The accounting function is often a area ripe for data-driven change, particularly for SMEs. For instance, we are a long way from green screen TAS Books of just a few decades ago. Modern internet-enabled or on-line accounting packages allow small firms astonishingly powerful capabilities. For example, many modern online accounts packages offer features such as such as AI-enabled automatic book keeping. Similarly, if the adverts for the popular online accounting packages are to be believed we should all be able to see the heartbeat of our business with the push of a button on a smartphone app.
If only life was that easy. To deliver the promised value organisations need to be able to do a few key things:
- Enable the future. You need to activate and implement in a sensible and controlled manner the integrations and widgets that are necessary to enable the automation of future workflows. That means you need to understand what those processes are. You need to understand the flow of that data into your organisation and, ultimately, into your accounting system.
- Integrate the Past. If you want to have historic reporting on your year-on-year spending, for example, you’ll need to have that data in the new system. Management accounting and trend analysis requires us to have transaction level data. It’s not enough to have the year-end balance for Light and Heat.
Data-Driven Change: Quality is in the Eye of the Beholder
The perspective people bring to a data transformation is essential. For instance, my experience is that accountants often understand the core accounting issues of migrating data from an accounting perspective. The management of data-driven change and being able to put the management accounting and data analytics capabilities of the tools in the hands of the small business can sometimes cause friction. Accountants that are are accountants first and data wranglers second can leave small organisations that are growing under served. If your accountant uses Xero, you will (eventually) be moved to Xero even if you have been married to Sage or Kashflow for years. Changing accounting software (or your accountant) is rarely glamorous. Therefore, the process disruption needs to be worth the effort!
In other words, historic transaction data must be migrated and integrated (“Integrating the Past”) in addition to implementing basic accounting for today and tomorrow. Similarly you need to invest in planning for how any new features of the new software might be used. Look at the things that are resource-intensive in how your accounting data processes. What is it possible to automate? What is worth automating? How will it be done? Who will do it? How will you “Enable the Future”? That means thinking beyond the immediate scope of your balance sheet, annual accounts, and periodic tax returns to what questions you want to answer about your business from the data and planning for it. After that, you just need to go and do it!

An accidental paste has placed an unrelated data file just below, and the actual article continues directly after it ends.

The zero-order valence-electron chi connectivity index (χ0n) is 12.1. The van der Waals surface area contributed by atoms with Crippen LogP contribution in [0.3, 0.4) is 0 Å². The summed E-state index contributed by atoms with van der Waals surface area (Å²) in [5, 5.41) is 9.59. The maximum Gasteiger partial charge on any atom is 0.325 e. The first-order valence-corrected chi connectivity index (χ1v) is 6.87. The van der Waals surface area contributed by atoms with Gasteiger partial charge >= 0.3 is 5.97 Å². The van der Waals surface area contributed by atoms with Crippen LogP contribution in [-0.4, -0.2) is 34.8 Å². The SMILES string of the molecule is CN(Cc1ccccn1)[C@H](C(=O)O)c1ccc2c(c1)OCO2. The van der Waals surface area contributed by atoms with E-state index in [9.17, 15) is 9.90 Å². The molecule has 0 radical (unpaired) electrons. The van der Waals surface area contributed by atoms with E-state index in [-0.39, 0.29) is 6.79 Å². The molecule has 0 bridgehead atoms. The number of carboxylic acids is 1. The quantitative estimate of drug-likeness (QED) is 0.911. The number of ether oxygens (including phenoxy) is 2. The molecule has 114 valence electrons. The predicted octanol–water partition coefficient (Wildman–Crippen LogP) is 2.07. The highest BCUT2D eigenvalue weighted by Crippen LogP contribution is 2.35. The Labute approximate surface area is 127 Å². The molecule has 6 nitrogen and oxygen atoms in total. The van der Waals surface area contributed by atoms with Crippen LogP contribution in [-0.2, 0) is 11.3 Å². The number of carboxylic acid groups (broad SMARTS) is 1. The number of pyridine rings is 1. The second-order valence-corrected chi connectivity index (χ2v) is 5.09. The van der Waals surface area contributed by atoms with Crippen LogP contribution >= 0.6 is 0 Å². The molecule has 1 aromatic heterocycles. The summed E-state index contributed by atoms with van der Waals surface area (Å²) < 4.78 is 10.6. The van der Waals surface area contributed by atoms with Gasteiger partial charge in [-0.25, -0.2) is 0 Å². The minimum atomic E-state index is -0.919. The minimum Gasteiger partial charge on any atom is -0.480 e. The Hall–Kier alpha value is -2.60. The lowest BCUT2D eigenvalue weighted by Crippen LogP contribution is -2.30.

Planning your Data-Driven Change
In conclusion. if you are investing in new capabilities to support new lines of business or simply evolving your management accounting capability, as a business owner you need to plan for change. It is important to bear in mind that most data transformations fail. The stark lesson from over 30 years of failure is that it is the fundamentals of data management that are the unglamorous keys to value. Above all, successful data transformation starts with a data-driven plan to unlock the unglamorous value in small things.
Castlebridge can help organisations (and even accountants) plan and execute their data-driven change. We can help you map the transition for your accounting metadata and processes. We can assist you in developing a Business Information Model. More than this, we can help change how the people in your organisation think about data. This will be a key data competence for organisation as the data revolution continues, so it makes sense for you to develop data literacy even in the small things.
Get in contact with us if you are planning a data-driven change or data transformation. Alternatively, check out our Consultant Clinic sessions if you have quick questions needing a quick insight!
While you are here…
You might also like to read my featured column on TDAN.com this month about the darker side of data monetisation and ransomware.